The five phases of the War Against Indiscipline which Idiagbon announced and implemented were:

  • Phase One - Queuing, launched on 20 March 1984
  • Phase Two - Work Ethics, launched on 1 May 1984
  • Phase Three - Nationalism and Patriotism, launched on 21 August 1984
  • Phase Four - Anti-Corruption and Economic Sabotage, launched on 14 May 1985
  • Phase Five - Environmental Sanitation, launched on 29 July 1985

Currency change and currency exchange rate policy

In April 1984, Idiagbon announced the introduction of a new currency for Nigeria. He said the new currency would keep the same name, but the colors of bills would be different.

He also announced limits to currency exchange for corporations and individuals. The individual limit was $7,000. He said any corporation or individual exchanging in excess of the limit had to explain where the money came from and needed government clearance.

According to Idiagbon the major cause of the nation's economic problems 'is the deliberate sabotage of the Nigerian currency through large-scale illegal trafficking of the currency'.[6]

Import substitution industrialisation policy

In 1984, Idiagbon implemented the military government's import substitution industrialisation policy based on the use of local materials. Importation was tightened. The aim was to ensure the growth of local industries through the policy.

Go Back to Land Programme

Also in 1984, Idiagbon spearheaded and implemented the Go Back to Land Programme which was part of the government's farming policy that encouraged massive agricultural food production and was also part of the military government's poverty alleviation strategy.[7]

Foreign policy

From January 1984 to August 1985, Idiagbon took control of all foreign policy matters that involved security. He was in control of the border closure, expulsion of illegal immigrants, and damage control after the Umaru Dikko Affair in Britain.

He also participated in diplomatic activities. On behalf of Nigeria's military government, he signed credit line and educational cooperation agreements with a visiting Bulgarian delegation led by Prime Minister Grisha Filipov in 1984. He led a delegation in 1984 to the Soviet Union to meet Soviet leader Konstantin Chernenko.[8]

1985 military coup d'étatEdit

After 20 months in power, the military government of Buhari was overthrown by Ibrahim Babangida on 27 August 1985.[9] Idiagbon was removed from his position as chief of staff, Supreme Headquarters, and he was placed under house arrest for three years, after his release he retired to his hometown Ilorin and lived in relative obscurity .[10]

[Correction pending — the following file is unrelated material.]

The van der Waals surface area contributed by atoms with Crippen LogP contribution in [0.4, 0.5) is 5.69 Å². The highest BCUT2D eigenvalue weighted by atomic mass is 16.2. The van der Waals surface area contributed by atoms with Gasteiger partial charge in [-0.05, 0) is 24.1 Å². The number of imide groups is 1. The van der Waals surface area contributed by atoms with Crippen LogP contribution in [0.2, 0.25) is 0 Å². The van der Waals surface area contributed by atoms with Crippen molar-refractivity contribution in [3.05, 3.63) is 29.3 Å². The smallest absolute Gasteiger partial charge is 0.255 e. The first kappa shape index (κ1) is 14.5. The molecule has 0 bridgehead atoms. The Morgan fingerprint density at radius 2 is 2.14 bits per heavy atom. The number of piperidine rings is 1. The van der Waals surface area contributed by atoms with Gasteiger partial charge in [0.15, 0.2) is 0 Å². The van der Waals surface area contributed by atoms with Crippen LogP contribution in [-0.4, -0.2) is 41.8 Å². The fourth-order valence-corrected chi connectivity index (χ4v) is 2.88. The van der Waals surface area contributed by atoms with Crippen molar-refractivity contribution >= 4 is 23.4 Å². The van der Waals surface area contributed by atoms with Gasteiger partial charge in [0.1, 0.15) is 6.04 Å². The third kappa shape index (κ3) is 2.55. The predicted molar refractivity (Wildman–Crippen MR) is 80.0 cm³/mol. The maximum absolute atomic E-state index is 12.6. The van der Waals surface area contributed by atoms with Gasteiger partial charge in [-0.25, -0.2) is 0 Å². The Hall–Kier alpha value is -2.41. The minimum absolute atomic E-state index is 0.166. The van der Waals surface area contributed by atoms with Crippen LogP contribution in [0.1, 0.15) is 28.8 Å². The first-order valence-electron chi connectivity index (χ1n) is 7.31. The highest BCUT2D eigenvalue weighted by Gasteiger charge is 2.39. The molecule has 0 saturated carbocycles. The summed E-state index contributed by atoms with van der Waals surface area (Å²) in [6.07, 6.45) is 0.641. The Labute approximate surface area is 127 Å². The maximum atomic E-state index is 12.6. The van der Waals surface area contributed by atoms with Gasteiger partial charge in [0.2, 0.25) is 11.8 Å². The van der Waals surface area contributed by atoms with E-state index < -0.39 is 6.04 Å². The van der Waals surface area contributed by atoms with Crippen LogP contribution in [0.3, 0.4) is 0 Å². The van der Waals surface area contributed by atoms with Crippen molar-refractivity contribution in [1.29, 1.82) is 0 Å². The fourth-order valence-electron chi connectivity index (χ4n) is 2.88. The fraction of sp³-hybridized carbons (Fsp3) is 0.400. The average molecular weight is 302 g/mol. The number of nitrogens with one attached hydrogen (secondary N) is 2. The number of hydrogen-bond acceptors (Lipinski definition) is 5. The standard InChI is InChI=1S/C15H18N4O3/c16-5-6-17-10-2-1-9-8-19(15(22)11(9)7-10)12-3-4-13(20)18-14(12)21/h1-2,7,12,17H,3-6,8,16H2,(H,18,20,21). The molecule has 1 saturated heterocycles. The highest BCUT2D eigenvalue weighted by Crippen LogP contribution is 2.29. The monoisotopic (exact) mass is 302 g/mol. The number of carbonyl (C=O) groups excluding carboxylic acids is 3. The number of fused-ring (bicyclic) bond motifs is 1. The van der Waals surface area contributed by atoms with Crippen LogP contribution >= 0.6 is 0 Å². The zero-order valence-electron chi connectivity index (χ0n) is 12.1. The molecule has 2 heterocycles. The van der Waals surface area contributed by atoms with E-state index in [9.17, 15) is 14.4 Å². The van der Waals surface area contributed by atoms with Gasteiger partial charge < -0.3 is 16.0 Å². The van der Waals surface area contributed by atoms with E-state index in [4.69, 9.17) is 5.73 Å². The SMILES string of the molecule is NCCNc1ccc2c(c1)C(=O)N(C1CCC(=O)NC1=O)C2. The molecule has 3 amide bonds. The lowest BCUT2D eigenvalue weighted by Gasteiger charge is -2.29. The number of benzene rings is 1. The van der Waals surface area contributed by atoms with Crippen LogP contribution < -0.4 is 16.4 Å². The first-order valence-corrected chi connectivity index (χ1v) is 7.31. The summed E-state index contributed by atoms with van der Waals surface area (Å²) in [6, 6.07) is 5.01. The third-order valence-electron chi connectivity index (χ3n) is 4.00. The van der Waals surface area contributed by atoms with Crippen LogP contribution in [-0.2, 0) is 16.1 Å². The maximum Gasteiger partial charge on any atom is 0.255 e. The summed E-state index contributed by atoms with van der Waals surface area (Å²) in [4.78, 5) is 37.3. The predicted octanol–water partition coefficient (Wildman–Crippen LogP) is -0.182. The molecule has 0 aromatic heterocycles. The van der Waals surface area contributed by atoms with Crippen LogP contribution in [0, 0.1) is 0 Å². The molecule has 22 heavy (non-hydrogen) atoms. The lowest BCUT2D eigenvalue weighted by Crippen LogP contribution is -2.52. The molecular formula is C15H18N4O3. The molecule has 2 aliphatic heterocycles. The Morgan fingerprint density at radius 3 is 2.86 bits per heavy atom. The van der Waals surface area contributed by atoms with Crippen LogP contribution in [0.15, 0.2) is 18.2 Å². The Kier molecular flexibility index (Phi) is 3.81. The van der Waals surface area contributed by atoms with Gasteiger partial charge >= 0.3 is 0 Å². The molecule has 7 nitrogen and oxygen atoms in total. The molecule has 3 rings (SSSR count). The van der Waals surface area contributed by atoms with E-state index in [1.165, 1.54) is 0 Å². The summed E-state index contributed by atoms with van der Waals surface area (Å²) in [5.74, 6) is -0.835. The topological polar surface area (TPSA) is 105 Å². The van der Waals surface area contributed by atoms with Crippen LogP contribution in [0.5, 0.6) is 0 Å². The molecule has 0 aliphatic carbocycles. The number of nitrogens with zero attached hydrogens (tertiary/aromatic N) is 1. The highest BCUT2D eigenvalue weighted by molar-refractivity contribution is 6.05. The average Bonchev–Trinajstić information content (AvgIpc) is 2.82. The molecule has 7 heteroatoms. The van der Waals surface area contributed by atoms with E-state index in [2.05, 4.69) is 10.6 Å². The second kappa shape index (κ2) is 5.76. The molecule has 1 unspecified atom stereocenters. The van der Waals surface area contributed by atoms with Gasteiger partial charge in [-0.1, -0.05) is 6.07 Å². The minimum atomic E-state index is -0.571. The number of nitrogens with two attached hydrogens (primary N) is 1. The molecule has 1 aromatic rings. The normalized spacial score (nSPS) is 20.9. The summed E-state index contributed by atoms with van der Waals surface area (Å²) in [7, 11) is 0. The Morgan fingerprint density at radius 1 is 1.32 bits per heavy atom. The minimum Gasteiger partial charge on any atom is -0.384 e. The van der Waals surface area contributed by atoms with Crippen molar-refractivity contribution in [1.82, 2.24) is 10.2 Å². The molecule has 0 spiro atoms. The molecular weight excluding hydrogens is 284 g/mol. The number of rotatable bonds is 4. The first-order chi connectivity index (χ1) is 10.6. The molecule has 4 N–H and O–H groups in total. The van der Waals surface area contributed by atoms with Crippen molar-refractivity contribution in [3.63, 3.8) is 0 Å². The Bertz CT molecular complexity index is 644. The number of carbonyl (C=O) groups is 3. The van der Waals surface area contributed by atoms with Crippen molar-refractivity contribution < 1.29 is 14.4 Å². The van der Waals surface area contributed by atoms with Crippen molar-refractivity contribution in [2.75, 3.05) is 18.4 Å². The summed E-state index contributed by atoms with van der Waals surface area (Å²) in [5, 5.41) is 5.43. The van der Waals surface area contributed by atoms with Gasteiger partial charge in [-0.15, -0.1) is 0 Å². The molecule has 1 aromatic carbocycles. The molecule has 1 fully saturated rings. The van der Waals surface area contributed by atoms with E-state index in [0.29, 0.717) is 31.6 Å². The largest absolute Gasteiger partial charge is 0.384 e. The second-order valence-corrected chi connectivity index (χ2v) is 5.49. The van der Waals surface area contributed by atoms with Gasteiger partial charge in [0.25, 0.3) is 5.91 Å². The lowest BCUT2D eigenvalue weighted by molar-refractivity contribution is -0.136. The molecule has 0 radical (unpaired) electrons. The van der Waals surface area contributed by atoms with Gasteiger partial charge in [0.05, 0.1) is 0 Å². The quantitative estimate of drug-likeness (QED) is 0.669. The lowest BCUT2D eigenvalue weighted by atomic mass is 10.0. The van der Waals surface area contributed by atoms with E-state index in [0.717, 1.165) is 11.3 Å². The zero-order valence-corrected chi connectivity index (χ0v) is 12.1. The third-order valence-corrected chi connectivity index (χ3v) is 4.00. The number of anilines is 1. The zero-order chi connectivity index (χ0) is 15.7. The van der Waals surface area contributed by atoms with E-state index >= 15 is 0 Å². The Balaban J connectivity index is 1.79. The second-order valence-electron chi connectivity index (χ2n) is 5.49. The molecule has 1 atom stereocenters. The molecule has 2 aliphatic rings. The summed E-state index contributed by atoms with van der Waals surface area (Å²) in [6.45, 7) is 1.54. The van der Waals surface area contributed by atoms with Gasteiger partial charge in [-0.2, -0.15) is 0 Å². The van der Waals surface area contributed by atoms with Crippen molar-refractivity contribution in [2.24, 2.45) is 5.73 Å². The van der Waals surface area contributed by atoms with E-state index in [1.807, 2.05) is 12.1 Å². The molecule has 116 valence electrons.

Personal lifeEdit

On 6 March 1970, Idiagbon married Biodun Idiagbon (née Gamra). They had two sons and three daughters together: Adekunle, Junior, Ronke, Mope and Bola.[2] On 24 March 1999, Idiagbon died under very suspicious circumstances.[11]


Major-General Idiagbon (Rtd.) received several awards and medals. In alphabetical order they include:

  • Defence Service Medal (DSM)  
  • Forces Service Star (FSS)  
  • General Service Medal (GSM)  
  • National Service Medal (NSM)  


  1. ^ Ojo, Ayodele. "Nigeria: Idiagbon: His Life, His Times Till he died last week". All Africae=11 August 2015.
  2. ^ a b Uwechue, Ralph (1991). Africa Who's who. Africa Journal Limited. p. 790.
  3. ^ a b Adeogun, Segun (1991). Who is Who in Kwara State. Ilorin, Nigeria:Segun Adeogun. p. 110.
  4. ^ Ajibaye, Salu Adewale. "Tunde Idiagbon Nigeria's unsung hero". Newswatch Times Nigeria. Retrieved 11 August 2015.[permanent dead link]
  5. ^ Inamete, Ufot (2001). Foreign Policy Decision-making in Nigeria. Susquehanna University Press. p. 131.
  6. ^ "Nigerians bank money before exchange of currency".
  7. ^ Adediji, Banji (2013). Deeper insight into Nigeria's public administration. Author House. p. 253.
  8. ^ Inamete, Ufot (2001). Foreign Policy Decision-making in Nigeria. Susquehanna University Press. p. 134.
  9. ^ Olukoshi, Adebayo; Abdulraheem, Tajudeen (1985). "Nigeria, Crisis Management under the Burhari Administration". Review of African Political Economy. 12 (34): 95–101. doi:10.1080/03056248508703655. ISSN 0305-6244. JSTOR 4005636.
  10. ^ LeVan, A. Carl (November 2014). Veto Players in Nigeria's Political History since Independence. Dictators and Democracy in African Development: The Political Economy of Good Governance in Nigeria. pp. 55–119. doi:10.1017/cbo9781139962872.004. ISBN 9781139962872. Retrieved 2020-05-28.
  11. ^ "The Shocking Story of How Nigeria's De Facto Vice President Idiagbon Died At 56 & Why Buhari Burst Into Tears During His Burial In Ilorin". drbiggie. 2016-11-20. Retrieved 2020-07-04.